Flacco’s praise underscores Polamalu’s greatness

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Flacco’s praise underscores Polamalu’s greatness

Post by diehardsteersfan on Mon Apr 13, 2015 8:03 pm

Flacco’s praise underscores Polamalu’s greatness
Posted by Mike Florio on April 13, 2015, 7:10 AM EDT
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The expected retirement of Steelers safety [You must be registered and logged in to see this link.] has sparked an unexpected debate regarding his chances of making it to the Pro Football Hall of Fame, quickly or ever.  Not many safeties have made it, especially in recent years.  And with guys like John Lynch, Brian Dawkins, and [You must be registered and logged in to see this link.] in the pipeline, Polamalu may be stuck deep in the pecking order.
The best argument in Polamalu’s favor is that he really wasn’t a safety.  He was a roving Tasmanian Devil who did whatever he had to do to create havoc for opposing offenses, tilting the field away from him because opposing offenses knew that challenging him was a recipe for disaster in the form of [You must be registered and logged in to see this link.].
Ravens quarterback [You must be registered and logged in to see this link.], a teammate of Reed’s, makes the best case for Polamalu getting consideration not as a safety but as a football player.
[You must be registered and logged in to see this link.],” Flacco told Peter King of TheMMQB.com.  “All bad.”
Flacco had one guiding principle for dealing with Polamalu:  “Know where he is at all time — and not just in the passing game.  Watch where he is before running plays, because he was a force against the run.  Every time we played them, that’s the first thing we talked about, and we ended up talking about it all week.”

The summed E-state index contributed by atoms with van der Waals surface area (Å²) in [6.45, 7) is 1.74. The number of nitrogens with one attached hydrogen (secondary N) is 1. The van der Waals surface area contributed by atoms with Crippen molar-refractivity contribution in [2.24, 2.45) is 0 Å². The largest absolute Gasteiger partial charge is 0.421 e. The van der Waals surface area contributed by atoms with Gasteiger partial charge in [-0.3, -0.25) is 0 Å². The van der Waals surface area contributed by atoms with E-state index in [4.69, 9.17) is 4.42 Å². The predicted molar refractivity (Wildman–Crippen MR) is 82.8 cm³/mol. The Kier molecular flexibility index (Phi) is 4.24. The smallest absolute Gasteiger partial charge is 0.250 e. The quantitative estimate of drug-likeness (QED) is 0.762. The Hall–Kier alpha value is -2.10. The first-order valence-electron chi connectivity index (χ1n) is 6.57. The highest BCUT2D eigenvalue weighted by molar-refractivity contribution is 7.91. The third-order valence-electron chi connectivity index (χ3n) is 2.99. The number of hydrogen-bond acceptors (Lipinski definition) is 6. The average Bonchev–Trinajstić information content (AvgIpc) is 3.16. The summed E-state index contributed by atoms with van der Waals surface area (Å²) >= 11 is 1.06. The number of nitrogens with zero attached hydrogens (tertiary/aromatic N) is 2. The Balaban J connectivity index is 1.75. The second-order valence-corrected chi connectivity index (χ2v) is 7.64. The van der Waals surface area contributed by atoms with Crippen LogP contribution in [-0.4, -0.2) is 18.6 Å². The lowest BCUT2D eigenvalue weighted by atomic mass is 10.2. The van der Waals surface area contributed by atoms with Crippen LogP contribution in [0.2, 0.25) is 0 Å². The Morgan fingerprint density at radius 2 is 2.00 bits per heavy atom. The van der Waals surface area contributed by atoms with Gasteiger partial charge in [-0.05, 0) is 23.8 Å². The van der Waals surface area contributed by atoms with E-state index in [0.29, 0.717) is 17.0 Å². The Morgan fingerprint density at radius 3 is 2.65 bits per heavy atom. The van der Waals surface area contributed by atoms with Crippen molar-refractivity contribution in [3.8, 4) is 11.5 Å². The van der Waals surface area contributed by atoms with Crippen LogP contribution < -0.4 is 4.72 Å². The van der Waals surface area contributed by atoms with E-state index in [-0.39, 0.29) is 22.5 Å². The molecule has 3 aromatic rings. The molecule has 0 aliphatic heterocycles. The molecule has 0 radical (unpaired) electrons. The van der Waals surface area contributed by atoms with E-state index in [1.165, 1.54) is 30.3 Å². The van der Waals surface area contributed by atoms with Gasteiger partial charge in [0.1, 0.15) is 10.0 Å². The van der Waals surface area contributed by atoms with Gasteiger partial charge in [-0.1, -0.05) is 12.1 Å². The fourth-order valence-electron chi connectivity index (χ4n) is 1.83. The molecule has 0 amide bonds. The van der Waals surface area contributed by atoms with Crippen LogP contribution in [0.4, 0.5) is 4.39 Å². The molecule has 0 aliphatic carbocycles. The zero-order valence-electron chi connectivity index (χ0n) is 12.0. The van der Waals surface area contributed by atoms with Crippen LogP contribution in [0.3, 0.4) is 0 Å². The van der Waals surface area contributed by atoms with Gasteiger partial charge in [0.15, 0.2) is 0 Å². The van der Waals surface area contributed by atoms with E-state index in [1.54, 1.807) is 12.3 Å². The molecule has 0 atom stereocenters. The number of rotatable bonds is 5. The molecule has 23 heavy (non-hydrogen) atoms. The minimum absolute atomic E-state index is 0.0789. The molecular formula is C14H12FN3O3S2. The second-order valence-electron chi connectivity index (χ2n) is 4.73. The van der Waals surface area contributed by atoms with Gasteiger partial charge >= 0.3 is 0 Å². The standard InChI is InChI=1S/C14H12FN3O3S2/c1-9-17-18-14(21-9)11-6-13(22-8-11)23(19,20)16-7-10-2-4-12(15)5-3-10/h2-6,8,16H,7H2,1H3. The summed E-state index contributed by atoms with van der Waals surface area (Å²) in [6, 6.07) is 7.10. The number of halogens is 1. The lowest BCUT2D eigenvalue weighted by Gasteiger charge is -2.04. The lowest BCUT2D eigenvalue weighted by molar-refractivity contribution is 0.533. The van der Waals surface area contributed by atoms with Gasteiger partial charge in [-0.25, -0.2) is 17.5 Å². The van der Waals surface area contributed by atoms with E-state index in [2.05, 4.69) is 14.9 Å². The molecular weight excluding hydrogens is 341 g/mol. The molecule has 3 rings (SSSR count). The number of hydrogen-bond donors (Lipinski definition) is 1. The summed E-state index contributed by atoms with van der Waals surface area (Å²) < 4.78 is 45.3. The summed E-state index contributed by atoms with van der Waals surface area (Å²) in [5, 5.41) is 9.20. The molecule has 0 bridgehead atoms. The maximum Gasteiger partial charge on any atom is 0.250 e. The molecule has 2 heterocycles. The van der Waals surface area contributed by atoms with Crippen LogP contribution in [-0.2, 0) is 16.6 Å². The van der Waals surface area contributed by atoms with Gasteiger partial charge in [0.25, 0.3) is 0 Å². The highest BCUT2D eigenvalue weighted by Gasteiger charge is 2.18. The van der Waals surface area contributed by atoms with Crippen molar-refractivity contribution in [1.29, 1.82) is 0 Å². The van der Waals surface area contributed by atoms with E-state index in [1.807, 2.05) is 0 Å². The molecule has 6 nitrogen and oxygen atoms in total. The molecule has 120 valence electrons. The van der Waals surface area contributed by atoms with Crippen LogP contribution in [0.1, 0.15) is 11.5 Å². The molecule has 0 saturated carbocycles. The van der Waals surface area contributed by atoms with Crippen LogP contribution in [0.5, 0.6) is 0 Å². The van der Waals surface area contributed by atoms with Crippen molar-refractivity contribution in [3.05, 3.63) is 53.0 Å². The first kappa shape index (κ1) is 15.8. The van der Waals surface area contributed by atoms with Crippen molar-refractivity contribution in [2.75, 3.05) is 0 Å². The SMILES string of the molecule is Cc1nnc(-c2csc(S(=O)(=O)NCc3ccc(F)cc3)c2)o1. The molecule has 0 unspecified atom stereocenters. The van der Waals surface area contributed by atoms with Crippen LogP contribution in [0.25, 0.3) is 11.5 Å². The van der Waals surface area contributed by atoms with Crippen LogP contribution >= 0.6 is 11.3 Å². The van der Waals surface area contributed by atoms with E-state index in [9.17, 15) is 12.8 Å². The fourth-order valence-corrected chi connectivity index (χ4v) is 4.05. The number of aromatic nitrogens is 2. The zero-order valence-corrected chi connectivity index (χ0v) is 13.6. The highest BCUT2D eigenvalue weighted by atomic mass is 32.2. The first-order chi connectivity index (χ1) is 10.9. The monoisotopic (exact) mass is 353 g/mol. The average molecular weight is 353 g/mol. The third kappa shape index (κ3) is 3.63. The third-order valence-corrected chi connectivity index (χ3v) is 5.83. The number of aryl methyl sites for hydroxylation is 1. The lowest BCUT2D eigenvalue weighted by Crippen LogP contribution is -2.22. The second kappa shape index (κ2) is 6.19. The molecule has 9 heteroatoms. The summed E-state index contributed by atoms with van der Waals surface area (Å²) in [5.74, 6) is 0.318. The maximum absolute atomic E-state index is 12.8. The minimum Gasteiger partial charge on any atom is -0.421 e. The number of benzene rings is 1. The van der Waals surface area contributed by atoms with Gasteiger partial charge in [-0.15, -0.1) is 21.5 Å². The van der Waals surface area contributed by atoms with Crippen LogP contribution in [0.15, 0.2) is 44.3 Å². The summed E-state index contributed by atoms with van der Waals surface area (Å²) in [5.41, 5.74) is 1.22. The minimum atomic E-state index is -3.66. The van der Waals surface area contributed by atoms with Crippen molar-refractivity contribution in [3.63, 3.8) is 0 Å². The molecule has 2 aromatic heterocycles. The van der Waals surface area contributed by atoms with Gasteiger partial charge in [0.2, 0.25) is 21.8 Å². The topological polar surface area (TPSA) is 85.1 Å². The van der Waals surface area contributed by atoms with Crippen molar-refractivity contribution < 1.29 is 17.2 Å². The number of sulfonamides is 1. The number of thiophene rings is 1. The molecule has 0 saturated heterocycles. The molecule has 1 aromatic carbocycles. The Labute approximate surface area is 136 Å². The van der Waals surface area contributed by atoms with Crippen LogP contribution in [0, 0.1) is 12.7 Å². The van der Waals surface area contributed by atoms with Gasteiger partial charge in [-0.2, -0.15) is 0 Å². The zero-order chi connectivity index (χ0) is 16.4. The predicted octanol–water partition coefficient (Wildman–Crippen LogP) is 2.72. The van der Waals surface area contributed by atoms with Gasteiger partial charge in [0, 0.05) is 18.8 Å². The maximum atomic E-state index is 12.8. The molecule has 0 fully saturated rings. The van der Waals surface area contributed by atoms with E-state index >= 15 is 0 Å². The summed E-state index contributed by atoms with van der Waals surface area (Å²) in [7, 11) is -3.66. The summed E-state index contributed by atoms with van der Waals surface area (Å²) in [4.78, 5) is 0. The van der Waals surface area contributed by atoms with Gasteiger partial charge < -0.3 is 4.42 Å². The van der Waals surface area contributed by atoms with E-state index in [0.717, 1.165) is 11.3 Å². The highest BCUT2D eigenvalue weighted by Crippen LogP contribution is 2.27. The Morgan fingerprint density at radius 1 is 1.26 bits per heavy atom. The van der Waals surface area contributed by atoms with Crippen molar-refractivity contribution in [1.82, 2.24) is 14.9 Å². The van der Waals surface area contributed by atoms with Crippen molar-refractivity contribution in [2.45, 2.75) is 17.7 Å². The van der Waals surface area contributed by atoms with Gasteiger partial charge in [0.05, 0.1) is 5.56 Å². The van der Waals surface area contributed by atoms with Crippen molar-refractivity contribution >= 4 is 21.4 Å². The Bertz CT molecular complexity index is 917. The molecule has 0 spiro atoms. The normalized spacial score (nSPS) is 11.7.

Knowing where Polamalu was allowed offenses to avoid him.
“In the run game, you’re always going to run away from Troy,” Flacco told King.  “But when we were throwing, I’d just always try to throw away from him.  You can’t do it all the time, and you can’t let it ruin your game, but there were so many things he did that other safeties just couldn’t do.  There were times in games — he was the only guy I faced who did this — where he’d turn his back to the play and just sprint to a spot on the field where his football instincts told him the ball was going.  He’d turn around a couple seconds later when he got close to the spot.  Of the guys I played against, Troy was unique.  I was lucky, because I got to face Ed every day in practice, and he was very good at baiting you too.  But Troy was at the line more.”
In other words, it doesn’t matter what label is applied to Polamalu, or how many other players with that label already have made it to Canton.  He played defensive football at a level that justifies his inclusion among the best who ever played the game.  How or when the 46 voters (or however many there will be as of 2020) decide to make it official doesn’t really change that.

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